For South Carolina, itís I-40.  It brings a lot of folks from the Midwest to I-26, which is SCís most important interstate.

For Tennessee, itís probably I-59.  Mainly because quite a few important interstates run through it already.  In fact, itís probably the only state with (3) 2diís ending in 5.

And for Kentucky, itís also I-40.  It brings a lot of traffic to I-24, I-65, and I-75.
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Re: For each state, what is the most important route that never enters it?
« Reply #89 on: January 10, 2021, 08:05:27 PM »

For Ohio, it’s I-64.  Comes within a couple of miles of the border in the Huntington area, and it carries a lot of southern Ohioans towards I-77 and roads leading to Myrtle Beach and FL.  Honorable mention to the I-86 Shortway in NY and PA.
Interesting to see that I-64 has such a vital use for Southern Ohio, as the nearest interstate for that region. I mentioned I-65 for the 3C cities earlier in the thread (quoted below).
I'll go with I-65 for Ohio. Until I-69 is finished in KY and TN, which then the WK Parkway/I-71 can serve as a spur of I-69 into Ohio, I-65 is part of the fastest route from at least Cincinnati, Columbus and Cleveland via I-71 to cities in the south like Houston (I-71/I-65/I-40/I-30/US 59), Dallas (I-71/I-65/I-40/I-30), Austin/San Antonio (I-71/I-65/I-40/I-30/I-35) and New Orleans (I-71/I-65/I-59) and points beyond like Mexico or closer points like Memphis or Nashville. I-65 is also part of the fastest route from Cincinnati, Dayton and Columbus to Chicago and Milwaukee, and part of one of 2 options (along with I-74/I-39) to Madison and the Twin Cities.
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planxtymcgillicuddy

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Re: For each state, what is the most important route that never enters it?
« Reply #90 on: January 10, 2021, 08:36:00 PM »

For Ohio, itís I-64.  Comes within a couple of miles of the border in the Huntington area, and it carries a lot of southern Ohioans towards I-77 and roads leading to Myrtle Beach and FL.  Honorable mention to the I-86 Shortway in NY and PA.

For South Carolina, itís I-40.  It brings a lot of folks from the Midwest to I-26, which is SCís most important interstate.

For Tennessee, itís probably I-59.  Mainly because quite a few important interstates run through it already.  In fact, itís probably the only state with (3) 2diís ending in 5.

And for Kentucky, itís also I-40.  It brings a lot of traffic to I-24, I-65, and I-75.

I'm with you on all but Tennessee-I think I-20 holds more importance for Tennessee than 59 does
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Sctvhound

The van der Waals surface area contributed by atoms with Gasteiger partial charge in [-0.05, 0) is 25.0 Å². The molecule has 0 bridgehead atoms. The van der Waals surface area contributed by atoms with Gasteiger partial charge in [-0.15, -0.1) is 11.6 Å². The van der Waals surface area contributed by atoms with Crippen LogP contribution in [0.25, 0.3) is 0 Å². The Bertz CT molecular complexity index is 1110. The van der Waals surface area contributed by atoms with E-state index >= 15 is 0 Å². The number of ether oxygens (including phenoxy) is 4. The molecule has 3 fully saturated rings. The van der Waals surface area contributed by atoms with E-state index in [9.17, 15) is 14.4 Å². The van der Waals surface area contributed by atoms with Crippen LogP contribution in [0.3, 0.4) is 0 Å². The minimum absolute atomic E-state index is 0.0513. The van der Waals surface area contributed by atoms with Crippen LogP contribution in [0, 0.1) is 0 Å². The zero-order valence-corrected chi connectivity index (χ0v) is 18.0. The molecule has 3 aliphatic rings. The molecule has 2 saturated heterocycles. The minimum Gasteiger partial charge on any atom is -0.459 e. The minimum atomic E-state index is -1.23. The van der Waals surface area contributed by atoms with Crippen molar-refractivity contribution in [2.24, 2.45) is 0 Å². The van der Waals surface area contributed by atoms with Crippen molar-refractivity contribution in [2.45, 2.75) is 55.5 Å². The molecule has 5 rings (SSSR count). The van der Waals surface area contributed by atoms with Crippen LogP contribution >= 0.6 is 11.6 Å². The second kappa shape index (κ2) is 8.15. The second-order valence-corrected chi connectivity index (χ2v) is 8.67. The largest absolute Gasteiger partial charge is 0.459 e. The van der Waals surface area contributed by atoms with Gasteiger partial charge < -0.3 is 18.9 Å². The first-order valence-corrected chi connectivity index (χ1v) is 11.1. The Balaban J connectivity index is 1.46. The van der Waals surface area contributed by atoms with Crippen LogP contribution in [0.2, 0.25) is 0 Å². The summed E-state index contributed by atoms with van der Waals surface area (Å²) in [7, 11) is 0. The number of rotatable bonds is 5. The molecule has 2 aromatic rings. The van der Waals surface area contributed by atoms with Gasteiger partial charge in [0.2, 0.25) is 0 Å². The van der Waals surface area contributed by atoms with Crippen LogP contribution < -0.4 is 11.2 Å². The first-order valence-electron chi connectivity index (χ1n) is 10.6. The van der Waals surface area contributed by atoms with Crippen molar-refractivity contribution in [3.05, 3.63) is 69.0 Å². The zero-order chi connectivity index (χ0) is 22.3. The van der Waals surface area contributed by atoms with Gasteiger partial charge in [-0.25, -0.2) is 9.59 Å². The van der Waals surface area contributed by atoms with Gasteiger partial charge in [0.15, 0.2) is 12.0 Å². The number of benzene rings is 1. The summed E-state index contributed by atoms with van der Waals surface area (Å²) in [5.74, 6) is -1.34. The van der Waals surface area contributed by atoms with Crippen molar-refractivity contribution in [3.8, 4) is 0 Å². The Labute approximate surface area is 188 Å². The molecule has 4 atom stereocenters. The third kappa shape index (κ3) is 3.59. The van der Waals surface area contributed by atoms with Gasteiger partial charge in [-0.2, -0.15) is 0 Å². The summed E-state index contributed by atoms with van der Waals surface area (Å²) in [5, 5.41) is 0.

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Re: For each state, what is the most important route that never enters it?
« Reply #91 on: January 10, 2021, 08:48:35 PM »

Yup. I-40 is very important for SC. Especially for folks down by Wilmington who want to get to Myrtle Beach. And to go anywhere in TN, KY, other states you have to use 40 from Asheville.
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Re: For each state, what is the most important route that never enters it?
« Reply #92 on: January 10, 2021, 09:08:37 PM »

North Carolina is a tricky one. I initially thought of I-81, but then I thought about how often I use I-81 as a resident of NC, and I never do. The only time i have used a significant portion of 81 was as an alternate to I-40. Every other significant route around the state does enter it at some point, and there arenít any major corridors that terminate just short of state lines.


iPad
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bing101

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Re: For each state, what is the most important route that never enters it?
« Reply #93 on: January 10, 2021, 10:48:30 PM »

Another example I just thought of: for both Nevada and California, one could arguably say I-70. That road has a southwest trajectory as it meets its western end at I-15 in the Utah desert; thus, I-70 traffic segues nicely onto I-15 south toward Las Vegas and, eventually, the ďInland EmpireĒ area of California (and from there, either continuing south on I-15 to San Diego or west on I-10 to Los Angeles).


I remember seeing a map that Interstate Kyle put out one time where I-70 could have gone to Sacramento if it went through the US-50 alignment.
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Re: For each state, what is the most important route that never enters it?
« Reply #94 on: January 10, 2021, 10:59:36 PM »